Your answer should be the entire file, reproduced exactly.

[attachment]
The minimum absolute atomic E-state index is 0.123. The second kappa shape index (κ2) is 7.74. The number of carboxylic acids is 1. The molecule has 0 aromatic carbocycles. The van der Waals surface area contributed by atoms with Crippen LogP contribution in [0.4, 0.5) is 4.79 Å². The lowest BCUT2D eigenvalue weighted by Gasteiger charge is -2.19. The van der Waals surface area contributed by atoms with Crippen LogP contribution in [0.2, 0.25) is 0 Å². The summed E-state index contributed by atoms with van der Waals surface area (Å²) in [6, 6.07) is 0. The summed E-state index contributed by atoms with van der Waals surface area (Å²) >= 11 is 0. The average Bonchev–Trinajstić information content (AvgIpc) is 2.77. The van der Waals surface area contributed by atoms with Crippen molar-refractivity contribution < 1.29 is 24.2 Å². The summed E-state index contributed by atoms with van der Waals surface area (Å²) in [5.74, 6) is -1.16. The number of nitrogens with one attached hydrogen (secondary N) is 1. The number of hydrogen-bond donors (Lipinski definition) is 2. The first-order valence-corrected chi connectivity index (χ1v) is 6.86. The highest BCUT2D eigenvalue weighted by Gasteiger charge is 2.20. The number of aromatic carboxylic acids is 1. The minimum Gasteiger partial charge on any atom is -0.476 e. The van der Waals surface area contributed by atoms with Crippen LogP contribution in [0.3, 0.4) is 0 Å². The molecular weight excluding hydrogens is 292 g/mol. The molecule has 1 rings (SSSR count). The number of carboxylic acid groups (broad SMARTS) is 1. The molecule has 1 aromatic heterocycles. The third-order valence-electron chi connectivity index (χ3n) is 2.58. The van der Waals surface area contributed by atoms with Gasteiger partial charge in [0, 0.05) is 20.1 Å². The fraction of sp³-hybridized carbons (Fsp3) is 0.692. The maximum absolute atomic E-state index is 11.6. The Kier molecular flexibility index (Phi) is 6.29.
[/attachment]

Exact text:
The minimum absolute atomic E-state index is 0.123. The second kappa shape index (κ2) is 7.74. The number of carboxylic acids is 1. The molecule has 0 aromatic carbocycles. The van der Waals surface area contributed by atoms with Crippen LogP contribution in [0.4, 0.5) is 4.79 Å². The lowest BCUT2D eigenvalue weighted by Gasteiger charge is -2.19. The van der Waals surface area contributed by atoms with Crippen LogP contribution in [0.2, 0.25) is 0 Å². The summed E-state index contributed by atoms with van der Waals surface area (Å²) in [6, 6.07) is 0. The summed E-state index contributed by atoms with van der Waals surface area (Å²) >= 11 is 0. The average Bonchev–Trinajstić information content (AvgIpc) is 2.77. The van der Waals surface area contributed by atoms with Crippen molar-refractivity contribution < 1.29 is 24.2 Å². The summed E-state index contributed by atoms with van der Waals surface area (Å²) in [5.74, 6) is -1.16. The number of nitrogens with one attached hydrogen (secondary N) is 1. The number of hydrogen-bond donors (Lipinski definition) is 2. The first-order valence-corrected chi connectivity index (χ1v) is 6.86. The highest BCUT2D eigenvalue weighted by Gasteiger charge is 2.20. The number of aromatic carboxylic acids is 1. The minimum Gasteiger partial charge on any atom is -0.476 e. The van der Waals surface area contributed by atoms with Crippen LogP contribution in [0.3, 0.4) is 0 Å². The molecular weight excluding hydrogens is 292 g/mol. The molecule has 1 rings (SSSR count). The number of carboxylic acid groups (broad SMARTS) is 1. The molecule has 1 aromatic heterocycles. The third-order valence-electron chi connectivity index (χ3n) is 2.58. The van der Waals surface area contributed by atoms with Gasteiger partial charge in [0, 0.05) is 20.1 Å². The fraction of sp³-hybridized carbons (Fsp3) is 0.692. The maximum absolute atomic E-state index is 11.6. The Kier molecular flexibility index (Phi) is 6.29.